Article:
Digital infrastructure: an essential backbone

24 September 2020

Digitisation has been one of the most important trends shaping the global economy over the past few years

Now, in the midst of the COVID-19 pandemic, the pace of change is accelerating. As a result, so too has investor focus on increasing exposure to digital infrastructure in their portfolios alongside traditional infrastructure assets.

The pace of change shifts into top gear

Internet content delivered to and from mobile-enabled devices accounts for half of all global website traffic. In the second quarter of 2020, mobile devices generated 51.5 per cent of global website traffic and this figure has hovered around the 50 per cent mark every quarter since the first quarter of 20171 . This means its pace of growth is also a good measure of how quickly digitisation is occurring.

Between 2017 and 2018, global mobile data traffic grew from 11.5 exabytes to 19.0 exabytes per month2. Pre COVID-19 this was forecast to rise to 77.5 exabytes per month by 2022. It is now estimated that mobile data usage in 2025 will be almost six times higher than the levels seen in 20183, driven by smartphone adoption and affordable high-speed network services.

We are travelling less frequently (if at all), spending more time at home, avoiding physical contact and re-thinking the way we consume goods and services.

COVID-19 hasn’t so much changed the way we live, as upended it.

In the space of six months, the pandemic has brought forward the transition from physical shopping to e-commerce by an estimated five years, IBM research shows.

The workplace has been similarly transformed. In 2019, only seven per cent of civilian workers in the US had access to flexible working. Global Workplace Analytics expects that in two years as much as 30 per cent of the US’s workforce will continue to work from home multiple days a week.

Meanwhile, as people stayed home for entertainment instead of going out, broadband usage across the United States and European Union rose 47 per cent in Q1 2020 compared to the same time last year. In the face of unprecedented demand through lockdown, Netflix and Google’s European arms were reportedly both forced to reduce transmission quality just to keep providing their service to all subscribers.

Corporate technology strategies are also changing as the need for scalable, secure data storage has driven the shift from storing data on premises to outsourced cloud providers. The Uptime Institute forecasts that half of all data centre workloads will be run by hyperscale or edge data centres via SaaS providers and the cloud by 20214.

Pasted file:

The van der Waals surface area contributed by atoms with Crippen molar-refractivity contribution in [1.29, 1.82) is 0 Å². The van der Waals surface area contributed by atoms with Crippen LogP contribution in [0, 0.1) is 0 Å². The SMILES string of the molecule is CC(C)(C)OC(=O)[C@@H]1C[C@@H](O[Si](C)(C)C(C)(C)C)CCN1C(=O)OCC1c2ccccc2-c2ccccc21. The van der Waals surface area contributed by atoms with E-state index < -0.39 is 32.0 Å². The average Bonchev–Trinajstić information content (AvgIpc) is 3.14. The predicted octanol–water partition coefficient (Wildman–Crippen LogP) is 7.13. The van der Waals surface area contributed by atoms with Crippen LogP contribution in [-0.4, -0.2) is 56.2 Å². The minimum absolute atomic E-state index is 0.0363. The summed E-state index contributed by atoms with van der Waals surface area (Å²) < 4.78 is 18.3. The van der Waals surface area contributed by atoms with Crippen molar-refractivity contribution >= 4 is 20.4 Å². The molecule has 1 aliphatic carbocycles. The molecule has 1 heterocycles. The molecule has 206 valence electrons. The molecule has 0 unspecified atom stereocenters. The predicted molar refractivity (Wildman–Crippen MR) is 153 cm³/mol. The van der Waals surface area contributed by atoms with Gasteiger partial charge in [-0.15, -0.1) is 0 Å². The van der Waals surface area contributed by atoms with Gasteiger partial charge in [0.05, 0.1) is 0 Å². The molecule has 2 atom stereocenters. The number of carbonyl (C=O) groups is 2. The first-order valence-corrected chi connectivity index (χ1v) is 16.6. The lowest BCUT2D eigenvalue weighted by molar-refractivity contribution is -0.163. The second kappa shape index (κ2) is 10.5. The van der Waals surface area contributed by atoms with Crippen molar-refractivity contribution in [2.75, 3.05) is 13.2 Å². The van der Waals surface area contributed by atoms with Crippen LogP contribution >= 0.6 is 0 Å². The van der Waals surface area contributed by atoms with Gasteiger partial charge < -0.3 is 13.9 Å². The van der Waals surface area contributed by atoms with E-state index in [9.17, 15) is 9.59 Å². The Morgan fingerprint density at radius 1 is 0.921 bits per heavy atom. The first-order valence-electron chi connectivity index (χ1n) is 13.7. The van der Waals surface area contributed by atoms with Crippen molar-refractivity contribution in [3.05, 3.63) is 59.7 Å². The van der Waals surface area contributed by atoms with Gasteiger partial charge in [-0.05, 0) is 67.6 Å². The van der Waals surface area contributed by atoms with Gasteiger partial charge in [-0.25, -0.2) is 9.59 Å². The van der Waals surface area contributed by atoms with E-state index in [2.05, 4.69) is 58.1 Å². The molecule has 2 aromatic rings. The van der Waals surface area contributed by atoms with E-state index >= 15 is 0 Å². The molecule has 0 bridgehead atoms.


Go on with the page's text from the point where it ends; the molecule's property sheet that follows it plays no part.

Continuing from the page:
Supporting the transition to an increasingly digital world

There was a time (in the not too distant past) when digital infrastructure was a peripheral sub-sector of infrastructure investment portfolios, viewed as a specialist asset class for those looking for core plus returns. As our economy digitises, many sub-sectors within digital infrastructure have become essential to the functioning of everyday life, both for work and home, and investors have recognised the utility-like characteristics of the asset class.

COVID-19 has also proven this asset class as one that can deliver returns uncorrelated to traditional GDP linked infrastructure assets such as airports, ports and toll roads, or regulated utilities and social infrastructure. The impact of the pandemic across the broader infrastructure sector has emphasised the importance of portfolio diversification in providing investors with the resilient cash flows that many seek through infrastructure investment.

Transitioning to the new digital reality requires internet speeds to increase, coverage to expand and reliability to improve. Further investment is needed in physical infrastructure such as 5G networks, subsea cables, telco networks and towers if we hope to thrive in our increasingly digital world.

Growing investor focus on new digital opportunities

Given these thematics, it is no surprise that there has been a significant increase in the amount of capital seeking opportunities to invest in digital infrastructure, both from digitally focused funds and traditional infrastructure funds.

This weight of capital has buoyed activity in M&A markets, with the value of disclosed digital infrastructure M&A transactions between April to September 2020 reaching $A32 billion across 28 transactions, an increase of 150 per cent versus the same period in 2019. Indeed, the value of disclosed transactions for this year to date has now surpassed each of the full year totals for the past three years, despite the constraints of transacting within COVID-19 restrictions.

Value of M&A digital infrastructure transactions since 2013 ($Abn)

Source: Inframation (excludes greenfield and refinancing transactions; does not include data for those transactions where the value is not public and for which data is unavailable).

Explosion in data

As the volume of data grows exponentially, more data centres will need to be built. All data generated requires storage and secure data centres in stable regions are vital pieces of digital infrastructure.